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Six Flags Great America X-Flight Roller Coaster

Preview of the New Wing Coaster Debuting in 2012


Six Flags Great America X-Flight Roller Coaster

X-Flight will feature a unique seating arrangement when the wing coaster opens in 2012 at Six Flags Great America.

Six Flags, 2011. Used with permission.
Updated December 14, 2011
Until the advent of steel coasters and the evolution of coaster technology, roller coasters were all more or less the same. A lift chain hauled up a train of cars, and gravity propelled the train through a series of hills and curves on rickety wooden tracks. Now there are a variety of wacky concepts, including magnetic and hydraulic launches, inverted and floorless configurations, and standup and flying positions.

Coaster designers have come up with another wacky way to impart thrills: the wing coaster. The first announced wing coaster in North America will open in 2012 at Six Flags Great America as X-Flight. It is one of many new, wonderful roller coasters debuting in 2012. You can also see what else is coming to all of the parks in the new Six Flags rides in 2012 guide.

X-Flight Coaster Stats

X Marks the Left and Right Spots

So what in the world, you are likely thinking, is a wing coaster? Instead of seats that are positioned above the tracks (or in the case of inverted coasters, below the tracks), the seats on a wing coaster straddle the left and right sides of the tracks. Each of X-Flight's 4-seat cars will have two seats suspended on either side of the track, something akin to the wings of a bird.

As the chassis of the train negotiates the track, riders at the outer edges will swoop and soar through all of the coaster's elements. The cars have no floors, so riders will have nothing beneath or above them. And the riders on the outermost seats will have nothing to one side of them either. Talk about exposed! The stripped-down cars are really nothing more than flying seats.

X-Flight and other wing coasters are not the first thrill machines to place seats alongside the tracks. Coasters such as X2 and Green Lantern, both at Six Flags Magic Mountain have seats that straddle the track, but unlike the fixed seats on wing coasters, the seats on so-called fourth dimension coasters can rotate on separate axes (think of Ferris wheel seats married to a roller coaster train). X-Flight won't offer any fourth-dimension seat spinning, but it will offer riders the opportunity to experience a series of elements from a unique perspective.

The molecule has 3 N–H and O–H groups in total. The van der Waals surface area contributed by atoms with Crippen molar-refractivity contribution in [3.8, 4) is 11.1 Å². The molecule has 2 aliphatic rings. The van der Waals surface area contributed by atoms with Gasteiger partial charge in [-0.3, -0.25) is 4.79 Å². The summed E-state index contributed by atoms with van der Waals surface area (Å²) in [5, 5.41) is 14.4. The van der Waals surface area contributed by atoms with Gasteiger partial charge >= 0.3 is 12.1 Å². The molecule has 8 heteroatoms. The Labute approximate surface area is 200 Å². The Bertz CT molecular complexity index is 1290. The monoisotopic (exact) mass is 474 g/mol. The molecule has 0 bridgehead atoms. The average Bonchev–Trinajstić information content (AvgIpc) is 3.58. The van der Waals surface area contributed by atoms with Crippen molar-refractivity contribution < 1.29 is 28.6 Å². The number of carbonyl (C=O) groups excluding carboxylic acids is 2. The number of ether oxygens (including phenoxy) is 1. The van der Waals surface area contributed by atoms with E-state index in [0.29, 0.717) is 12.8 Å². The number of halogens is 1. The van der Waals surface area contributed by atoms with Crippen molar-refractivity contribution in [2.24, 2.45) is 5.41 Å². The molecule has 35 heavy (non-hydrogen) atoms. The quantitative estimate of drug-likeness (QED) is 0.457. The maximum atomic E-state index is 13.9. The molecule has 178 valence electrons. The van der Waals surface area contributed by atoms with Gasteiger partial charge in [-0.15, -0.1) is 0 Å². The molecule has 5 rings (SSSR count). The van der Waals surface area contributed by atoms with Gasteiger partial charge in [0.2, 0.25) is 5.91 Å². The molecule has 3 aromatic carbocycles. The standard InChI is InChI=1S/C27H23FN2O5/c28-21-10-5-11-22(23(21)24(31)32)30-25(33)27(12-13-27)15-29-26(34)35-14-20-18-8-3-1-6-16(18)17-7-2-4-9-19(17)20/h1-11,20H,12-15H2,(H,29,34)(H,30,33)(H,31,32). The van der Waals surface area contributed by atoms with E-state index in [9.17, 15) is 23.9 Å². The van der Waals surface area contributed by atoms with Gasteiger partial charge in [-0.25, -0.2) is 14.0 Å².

After scaling the 120-foot lift hill, the train will swoop to the right and tackle the first drop at a precariously over-banked angle. Riders will then encounter a corkscrew, the first of five inversions, and duck into a brief tunnel.

Perhaps the most unique element of the ride will be the keyhole maneuver. Instead of a head chopper, X-Flight will feature a wing chopper. Racing towards a support beam made to look like an airport control tower, alarmed riders will face a narrow opening that looks as if it will clip the wings -- their seats -- of the cars. At the last moment, the cars will rotate 90 degrees to slip through the tower's keyhole sideways. Make sure your tray tables are in their locked and upright positions!

It doesn't appear that X-Flight will offer much in the way of negative-G airtime, and will really be more about the unique seating arrangement and acrobatic maneuvers than traditional coaster thrills. With the loss of Iron Wolf (the standup coaster will be transferred to Six Flags America in Maryland), X-Flight will maintain the Six Flags Great America coaster count at a lucky thirteen.

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